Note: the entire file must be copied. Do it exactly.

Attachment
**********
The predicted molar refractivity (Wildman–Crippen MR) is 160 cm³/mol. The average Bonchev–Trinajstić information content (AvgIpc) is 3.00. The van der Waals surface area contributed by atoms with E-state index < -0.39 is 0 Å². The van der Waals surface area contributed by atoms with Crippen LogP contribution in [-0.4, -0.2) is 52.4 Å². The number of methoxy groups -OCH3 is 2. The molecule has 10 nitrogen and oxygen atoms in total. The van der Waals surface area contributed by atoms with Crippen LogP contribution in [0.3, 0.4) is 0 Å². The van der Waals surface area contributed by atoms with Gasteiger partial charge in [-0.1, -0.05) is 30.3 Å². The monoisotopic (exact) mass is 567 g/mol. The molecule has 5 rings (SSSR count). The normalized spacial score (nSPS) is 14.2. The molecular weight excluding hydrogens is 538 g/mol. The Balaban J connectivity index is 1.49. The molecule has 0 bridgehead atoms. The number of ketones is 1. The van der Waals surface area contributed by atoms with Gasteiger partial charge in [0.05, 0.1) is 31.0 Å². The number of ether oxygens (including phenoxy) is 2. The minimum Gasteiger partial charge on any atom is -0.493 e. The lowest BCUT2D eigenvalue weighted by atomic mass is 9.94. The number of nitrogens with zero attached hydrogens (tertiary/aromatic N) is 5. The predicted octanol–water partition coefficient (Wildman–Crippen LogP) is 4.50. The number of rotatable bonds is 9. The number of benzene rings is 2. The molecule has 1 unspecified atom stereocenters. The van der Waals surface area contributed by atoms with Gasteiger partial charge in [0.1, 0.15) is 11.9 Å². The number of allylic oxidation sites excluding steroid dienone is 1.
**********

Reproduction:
The predicted molar refractivity (Wildman–Crippen MR) is 160 cm³/mol. The average Bonchev–Trinajstić information content (AvgIpc) is 3.00. The van der Waals surface area contributed by atoms with E-state index < -0.39 is 0 Å². The van der Waals surface area contributed by atoms with Crippen LogP contribution in [-0.4, -0.2) is 52.4 Å². The number of methoxy groups -OCH3 is 2. The molecule has 10 nitrogen and oxygen atoms in total. The van der Waals surface area contributed by atoms with Crippen LogP contribution in [0.3, 0.4) is 0 Å². The van der Waals surface area contributed by atoms with Gasteiger partial charge in [-0.1, -0.05) is 30.3 Å². The monoisotopic (exact) mass is 567 g/mol. The molecule has 5 rings (SSSR count). The normalized spacial score (nSPS) is 14.2. The molecular weight excluding hydrogens is 538 g/mol. The Balaban J connectivity index is 1.49. The molecule has 0 bridgehead atoms. The number of ketones is 1. The van der Waals surface area contributed by atoms with Gasteiger partial charge in [0.05, 0.1) is 31.0 Å². The number of ether oxygens (including phenoxy) is 2. The minimum Gasteiger partial charge on any atom is -0.493 e. The lowest BCUT2D eigenvalue weighted by atomic mass is 9.94. The number of nitrogens with zero attached hydrogens (tertiary/aromatic N) is 5. The predicted octanol–water partition coefficient (Wildman–Crippen LogP) is 4.50. The number of rotatable bonds is 9. The number of benzene rings is 2. The molecule has 1 unspecified atom stereocenters. The van der Waals surface area contributed by atoms with Gasteiger partial charge in [0.1, 0.15) is 11.9 Å². The number of allylic oxidation sites excluding steroid dienone is 1.